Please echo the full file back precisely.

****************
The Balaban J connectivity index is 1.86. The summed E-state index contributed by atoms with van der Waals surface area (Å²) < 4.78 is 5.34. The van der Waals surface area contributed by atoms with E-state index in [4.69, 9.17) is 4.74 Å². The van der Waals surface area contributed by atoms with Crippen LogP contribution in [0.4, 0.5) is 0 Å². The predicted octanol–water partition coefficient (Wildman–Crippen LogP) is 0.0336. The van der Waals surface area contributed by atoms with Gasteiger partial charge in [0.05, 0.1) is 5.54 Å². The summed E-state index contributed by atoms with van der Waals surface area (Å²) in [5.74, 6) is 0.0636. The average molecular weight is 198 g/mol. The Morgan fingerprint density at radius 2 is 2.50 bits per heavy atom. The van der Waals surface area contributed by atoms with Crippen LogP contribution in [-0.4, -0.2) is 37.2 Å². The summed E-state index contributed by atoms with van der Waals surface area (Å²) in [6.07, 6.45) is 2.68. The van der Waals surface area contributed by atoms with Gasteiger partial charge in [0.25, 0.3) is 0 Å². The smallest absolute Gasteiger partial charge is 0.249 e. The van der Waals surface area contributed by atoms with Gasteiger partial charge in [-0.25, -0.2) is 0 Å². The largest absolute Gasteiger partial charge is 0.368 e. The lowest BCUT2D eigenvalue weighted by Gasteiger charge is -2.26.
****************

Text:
The Balaban J connectivity index is 1.86. The summed E-state index contributed by atoms with van der Waals surface area (Å²) < 4.78 is 5.34. The van der Waals surface area contributed by atoms with E-state index in [4.69, 9.17) is 4.74 Å². The van der Waals surface area contributed by atoms with Crippen LogP contribution in [0.4, 0.5) is 0 Å². The predicted octanol–water partition coefficient (Wildman–Crippen LogP) is 0.0336. The van der Waals surface area contributed by atoms with Gasteiger partial charge in [0.05, 0.1) is 5.54 Å². The summed E-state index contributed by atoms with van der Waals surface area (Å²) in [5.74, 6) is 0.0636. The average molecular weight is 198 g/mol. The Morgan fingerprint density at radius 2 is 2.50 bits per heavy atom. The van der Waals surface area contributed by atoms with Crippen LogP contribution in [-0.4, -0.2) is 37.2 Å². The summed E-state index contributed by atoms with van der Waals surface area (Å²) in [6.07, 6.45) is 2.68. The van der Waals surface area contributed by atoms with Gasteiger partial charge in [0.25, 0.3) is 0 Å². The smallest absolute Gasteiger partial charge is 0.249 e. The van der Waals surface area contributed by atoms with Gasteiger partial charge in [-0.25, -0.2) is 0 Å². The largest absolute Gasteiger partial charge is 0.368 e. The lowest BCUT2D eigenvalue weighted by Gasteiger charge is -2.26.